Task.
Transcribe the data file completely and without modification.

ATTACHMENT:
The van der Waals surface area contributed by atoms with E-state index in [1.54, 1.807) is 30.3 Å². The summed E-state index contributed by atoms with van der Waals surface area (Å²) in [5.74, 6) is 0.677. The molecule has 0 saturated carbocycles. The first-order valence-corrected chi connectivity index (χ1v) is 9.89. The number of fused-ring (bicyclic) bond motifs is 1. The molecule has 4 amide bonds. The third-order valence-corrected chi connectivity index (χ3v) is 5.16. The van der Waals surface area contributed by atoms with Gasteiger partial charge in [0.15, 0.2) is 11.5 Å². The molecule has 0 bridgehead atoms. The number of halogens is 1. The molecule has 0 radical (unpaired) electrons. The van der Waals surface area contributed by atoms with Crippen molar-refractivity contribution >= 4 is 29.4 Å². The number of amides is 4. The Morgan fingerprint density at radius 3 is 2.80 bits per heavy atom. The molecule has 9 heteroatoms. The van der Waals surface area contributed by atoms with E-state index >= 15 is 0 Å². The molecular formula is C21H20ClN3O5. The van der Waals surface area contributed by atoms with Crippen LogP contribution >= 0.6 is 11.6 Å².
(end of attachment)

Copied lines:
The van der Waals surface area contributed by atoms with E-state index in [1.54, 1.807) is 30.3 Å². The summed E-state index contributed by atoms with van der Waals surface area (Å²) in [5.74, 6) is 0.677. The molecule has 0 saturated carbocycles. The first-order valence-corrected chi connectivity index (χ1v) is 9.89. The number of fused-ring (bicyclic) bond motifs is 1. The molecule has 4 amide bonds. The third-order valence-corrected chi connectivity index (χ3v) is 5.16. The van der Waals surface area contributed by atoms with Gasteiger partial charge in [0.15, 0.2) is 11.5 Å². The molecule has 0 bridgehead atoms. The number of halogens is 1. The molecule has 0 radical (unpaired) electrons. The van der Waals surface area contributed by atoms with Crippen molar-refractivity contribution >= 4 is 29.4 Å². The number of amides is 4. The Morgan fingerprint density at radius 3 is 2.80 bits per heavy atom. The molecule has 9 heteroatoms. The van der Waals surface area contributed by atoms with E-state index >= 15 is 0 Å². The molecular formula is C21H20ClN3O5. The van der Waals surface area contributed by atoms with Crippen LogP contribution >= 0.6 is 11.6 Å².